Making Rolls-Royce Bespoke With Gavin Hartley

As far as exclusive car brands go, Rolls-Royce takes the cake. But if you want your exclusivity just that bit more exclusive, you’ll be pleased to know that there is a Rolls-Royce Bespoke division. We talk to Gavin Hartley, the Head of Bespoke Design about the growth of luxury personalisation, how one-on-one customer relationships are important in any industry, and the Rolls-Royce of champagne chests.

Is there an average day that you would have to contend with?

We’ve got such a high turnover of individual features that are running through Bespoke at any one time that I’m reliant on the team of bespoke designers to own most of those. I’m just digging into certain key strategic areas in a lot of ways. Both looking at key projects and things like collection cars and key accessories or lifestyle features that we’re looking at developing. We’ll have regular meetings on those.

A lot of my time is taken up with meetings, but they’re the ones to do with problem-solving. Most things that we’re setting ourselves as tasks are not generally straight-forward. The straight-forward things are not things that I need to involve myself in. I’m in a lot of meetings, but equally, they’re tending to be design-focused.

From that point of view, we’re dealing a lot with engineers. Within the world of bespoke, you’re dealing with a lot of existing framework of architecture. I think the challenge there is an enormous one, because it always has to appear that anything that we do is exactly how it was originally intended.

We have the advantage of starting bespoke early these days in terms of new vehicles, new models coming through. We can influence how those vehicles are designed in order to enable bespoke further down the line, so the bespoke is no longer an add-on.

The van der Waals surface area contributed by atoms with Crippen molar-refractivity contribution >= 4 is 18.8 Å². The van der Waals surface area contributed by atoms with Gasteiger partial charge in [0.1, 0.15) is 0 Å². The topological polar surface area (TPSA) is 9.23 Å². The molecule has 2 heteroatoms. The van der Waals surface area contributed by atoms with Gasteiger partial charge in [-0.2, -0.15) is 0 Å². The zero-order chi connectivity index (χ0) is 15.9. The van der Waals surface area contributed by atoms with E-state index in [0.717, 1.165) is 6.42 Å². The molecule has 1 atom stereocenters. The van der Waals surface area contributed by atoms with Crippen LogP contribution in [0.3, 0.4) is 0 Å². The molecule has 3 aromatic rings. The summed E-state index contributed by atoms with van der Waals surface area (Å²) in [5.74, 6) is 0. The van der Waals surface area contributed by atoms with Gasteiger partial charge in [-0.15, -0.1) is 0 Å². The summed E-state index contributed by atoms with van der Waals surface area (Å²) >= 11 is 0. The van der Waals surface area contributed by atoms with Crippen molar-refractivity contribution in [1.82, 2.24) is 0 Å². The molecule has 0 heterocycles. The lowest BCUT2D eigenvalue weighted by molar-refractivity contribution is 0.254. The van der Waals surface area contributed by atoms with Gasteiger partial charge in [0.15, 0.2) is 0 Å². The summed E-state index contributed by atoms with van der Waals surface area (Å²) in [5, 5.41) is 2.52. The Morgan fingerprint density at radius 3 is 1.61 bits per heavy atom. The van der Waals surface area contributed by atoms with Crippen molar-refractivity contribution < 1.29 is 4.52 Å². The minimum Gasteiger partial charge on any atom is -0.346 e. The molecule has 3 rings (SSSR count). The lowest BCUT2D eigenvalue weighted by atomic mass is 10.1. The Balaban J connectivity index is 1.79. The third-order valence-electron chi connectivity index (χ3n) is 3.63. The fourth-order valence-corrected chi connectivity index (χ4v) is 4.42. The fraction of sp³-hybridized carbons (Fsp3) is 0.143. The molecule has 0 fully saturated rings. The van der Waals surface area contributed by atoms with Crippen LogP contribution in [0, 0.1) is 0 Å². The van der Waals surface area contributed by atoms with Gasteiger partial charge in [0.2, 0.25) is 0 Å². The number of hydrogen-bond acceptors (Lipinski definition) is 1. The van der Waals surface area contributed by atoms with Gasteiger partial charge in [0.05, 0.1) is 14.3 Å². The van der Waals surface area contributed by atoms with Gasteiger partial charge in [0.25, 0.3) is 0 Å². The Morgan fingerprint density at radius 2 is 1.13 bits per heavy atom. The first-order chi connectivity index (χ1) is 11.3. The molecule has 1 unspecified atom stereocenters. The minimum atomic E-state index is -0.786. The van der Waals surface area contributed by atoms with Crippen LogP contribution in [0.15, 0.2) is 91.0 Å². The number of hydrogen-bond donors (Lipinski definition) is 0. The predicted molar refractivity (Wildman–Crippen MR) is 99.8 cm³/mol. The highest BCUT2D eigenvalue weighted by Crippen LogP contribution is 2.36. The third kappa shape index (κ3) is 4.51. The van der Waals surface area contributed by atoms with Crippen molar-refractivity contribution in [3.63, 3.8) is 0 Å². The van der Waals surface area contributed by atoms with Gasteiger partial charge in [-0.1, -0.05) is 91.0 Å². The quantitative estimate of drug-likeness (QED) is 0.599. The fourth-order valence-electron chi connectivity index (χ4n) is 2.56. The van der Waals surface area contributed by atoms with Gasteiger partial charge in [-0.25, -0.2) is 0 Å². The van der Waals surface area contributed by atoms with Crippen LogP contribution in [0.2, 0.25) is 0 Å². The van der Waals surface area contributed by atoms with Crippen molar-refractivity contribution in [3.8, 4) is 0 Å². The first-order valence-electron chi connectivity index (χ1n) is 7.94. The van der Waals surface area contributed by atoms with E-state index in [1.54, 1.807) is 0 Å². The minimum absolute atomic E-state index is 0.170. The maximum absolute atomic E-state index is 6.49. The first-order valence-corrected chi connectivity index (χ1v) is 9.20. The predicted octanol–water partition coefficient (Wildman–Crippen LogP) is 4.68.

Equally, the engineering challenges of working within an interesting architecture of a vehicle can make things quite challenging. There’s a lot of discussion with engineering. In a way, that suits my background, because that’s what drew me into designing in the first place. It’s very tough to have a focus, but also very functional and challenging from a technical point of view as well.

Is it true that the bespoke design group is bigger than the Munich design studios?

Yeah, that’s happened over the years. When I started off about 14 years ago, I was literally the design department. Just myself and one engineer.

But from there, we’ve grown to something in the order of 25. That’s including everybody. Colour and material designers and our technical support engineers. Mainly, we’re 3D industrial designers. It’s purely grown through customer demand, really. We’re just responding to a heightened level of desire of more individuals to have something that’s very personal to them.

You’ve got this really intimate time with the customer as well. Does that stand to influence the core product as well?

We’re influencing the core product by way of new development. We hear from the customer one-to-one on a regular basis. We’re well placed to understand their tastes and desires.

We’re trying to build a brand that resonates with a modern-day customer. We’re not just looking at heritage here. Listening to people and finding out what their preferences are and what they’re doing becomes very beneficial. Therefore we can share that with our counterparts in the other design studio.

We’re in a good position in that we can have that one-to-one dialogue. Occasionally, you’re dealing with technical parts there, you’re dealing with demographics and you’re dealing with different types of people. You’re always dealing with the picture of the average customer, when in actual fact, we understand that in the same way there’s no average day, there’s no average customer. We therefore have the privilege of being able to focus on a person who has an aim and has a character. Because in a way, everyone’s searching for their perfect Rolls-Royce. But that differs very much from person to person.

Could you describe YOUR typical customer now compared to 20 years ago? Are there certain traits? Are there certain qualities?

In certain cases, we’ve got customers that have been loyal to us and in a way, you don’t necessarily see a huge change in there. But I think there’s more that we can offer now. People are typically inspired by what they’re aware of and so we’re able to in a way create desire as well, both in terms of features but also techniques as well.